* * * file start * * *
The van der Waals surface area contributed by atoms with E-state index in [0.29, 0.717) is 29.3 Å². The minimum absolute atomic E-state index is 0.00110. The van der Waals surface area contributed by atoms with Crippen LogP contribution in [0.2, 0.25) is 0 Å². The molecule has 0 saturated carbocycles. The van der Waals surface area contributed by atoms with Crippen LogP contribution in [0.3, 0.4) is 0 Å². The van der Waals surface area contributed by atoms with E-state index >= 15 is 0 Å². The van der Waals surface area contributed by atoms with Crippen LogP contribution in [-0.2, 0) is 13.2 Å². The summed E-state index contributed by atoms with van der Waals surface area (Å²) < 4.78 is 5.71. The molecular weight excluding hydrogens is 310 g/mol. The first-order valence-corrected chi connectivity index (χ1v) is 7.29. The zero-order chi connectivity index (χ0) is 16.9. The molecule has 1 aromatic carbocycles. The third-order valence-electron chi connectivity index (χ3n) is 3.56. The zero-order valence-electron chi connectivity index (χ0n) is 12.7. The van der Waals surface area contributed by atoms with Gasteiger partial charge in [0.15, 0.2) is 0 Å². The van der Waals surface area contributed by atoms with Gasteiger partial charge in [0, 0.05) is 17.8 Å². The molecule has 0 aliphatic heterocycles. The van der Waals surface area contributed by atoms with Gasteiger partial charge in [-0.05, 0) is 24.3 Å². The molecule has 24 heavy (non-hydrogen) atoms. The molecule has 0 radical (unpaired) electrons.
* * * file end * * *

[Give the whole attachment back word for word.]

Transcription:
The van der Waals surface area contributed by atoms with E-state index in [0.29, 0.717) is 29.3 Å². The minimum absolute atomic E-state index is 0.00110. The van der Waals surface area contributed by atoms with Crippen LogP contribution in [0.2, 0.25) is 0 Å². The molecule has 0 saturated carbocycles. The van der Waals surface area contributed by atoms with Crippen LogP contribution in [0.3, 0.4) is 0 Å². The van der Waals surface area contributed by atoms with E-state index >= 15 is 0 Å². The van der Waals surface area contributed by atoms with Crippen LogP contribution in [-0.2, 0) is 13.2 Å². The summed E-state index contributed by atoms with van der Waals surface area (Å²) < 4.78 is 5.71. The molecular weight excluding hydrogens is 310 g/mol. The first-order valence-corrected chi connectivity index (χ1v) is 7.29. The zero-order chi connectivity index (χ0) is 16.9. The molecule has 1 aromatic carbocycles. The third-order valence-electron chi connectivity index (χ3n) is 3.56. The zero-order valence-electron chi connectivity index (χ0n) is 12.7. The van der Waals surface area contributed by atoms with Gasteiger partial charge in [0.15, 0.2) is 0 Å². The van der Waals surface area contributed by atoms with Gasteiger partial charge in [0, 0.05) is 17.8 Å². The molecule has 0 aliphatic heterocycles. The van der Waals surface area contributed by atoms with Gasteiger partial charge in [-0.05, 0) is 24.3 Å². The molecule has 24 heavy (non-hydrogen) atoms. The molecule has 0 radical (unpaired) electrons.